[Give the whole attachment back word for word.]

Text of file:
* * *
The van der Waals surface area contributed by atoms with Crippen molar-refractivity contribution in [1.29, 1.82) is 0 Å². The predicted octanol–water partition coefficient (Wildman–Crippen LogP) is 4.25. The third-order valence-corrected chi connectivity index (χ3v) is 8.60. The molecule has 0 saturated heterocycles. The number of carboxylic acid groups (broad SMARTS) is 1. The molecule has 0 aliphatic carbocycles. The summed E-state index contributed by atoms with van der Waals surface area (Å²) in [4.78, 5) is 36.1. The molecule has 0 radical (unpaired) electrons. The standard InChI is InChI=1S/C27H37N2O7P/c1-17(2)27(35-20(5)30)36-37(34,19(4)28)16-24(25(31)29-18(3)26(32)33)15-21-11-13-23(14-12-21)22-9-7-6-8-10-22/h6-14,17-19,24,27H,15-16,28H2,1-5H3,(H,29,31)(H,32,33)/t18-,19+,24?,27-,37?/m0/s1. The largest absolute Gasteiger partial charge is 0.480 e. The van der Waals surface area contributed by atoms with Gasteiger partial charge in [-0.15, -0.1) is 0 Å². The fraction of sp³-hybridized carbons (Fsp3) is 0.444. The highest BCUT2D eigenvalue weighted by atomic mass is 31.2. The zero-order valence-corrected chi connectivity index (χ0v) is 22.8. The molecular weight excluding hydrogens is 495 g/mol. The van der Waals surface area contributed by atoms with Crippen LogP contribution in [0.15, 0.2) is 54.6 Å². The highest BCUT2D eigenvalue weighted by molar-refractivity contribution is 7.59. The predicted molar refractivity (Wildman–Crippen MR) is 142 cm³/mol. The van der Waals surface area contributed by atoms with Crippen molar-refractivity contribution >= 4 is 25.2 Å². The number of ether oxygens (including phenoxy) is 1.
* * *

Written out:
The van der Waals surface area contributed by atoms with Crippen molar-refractivity contribution in [1.29, 1.82) is 0 Å². The predicted octanol–water partition coefficient (Wildman–Crippen LogP) is 4.25. The third-order valence-corrected chi connectivity index (χ3v) is 8.60. The molecule has 0 saturated heterocycles. The number of carboxylic acid groups (broad SMARTS) is 1. The molecule has 0 aliphatic carbocycles. The summed E-state index contributed by atoms with van der Waals surface area (Å²) in [4.78, 5) is 36.1. The molecule has 0 radical (unpaired) electrons. The standard InChI is InChI=1S/C27H37N2O7P/c1-17(2)27(35-20(5)30)36-37(34,19(4)28)16-24(25(31)29-18(3)26(32)33)15-21-11-13-23(14-12-21)22-9-7-6-8-10-22/h6-14,17-19,24,27H,15-16,28H2,1-5H3,(H,29,31)(H,32,33)/t18-,19+,24?,27-,37?/m0/s1. The largest absolute Gasteiger partial charge is 0.480 e. The van der Waals surface area contributed by atoms with Gasteiger partial charge in [-0.15, -0.1) is 0 Å². The fraction of sp³-hybridized carbons (Fsp3) is 0.444. The highest BCUT2D eigenvalue weighted by atomic mass is 31.2. The zero-order valence-corrected chi connectivity index (χ0v) is 22.8. The molecular weight excluding hydrogens is 495 g/mol. The van der Waals surface area contributed by atoms with Crippen LogP contribution in [0.15, 0.2) is 54.6 Å². The highest BCUT2D eigenvalue weighted by molar-refractivity contribution is 7.59. The predicted molar refractivity (Wildman–Crippen MR) is 142 cm³/mol. The van der Waals surface area contributed by atoms with Crippen molar-refractivity contribution >= 4 is 25.2 Å². The number of ether oxygens (including phenoxy) is 1.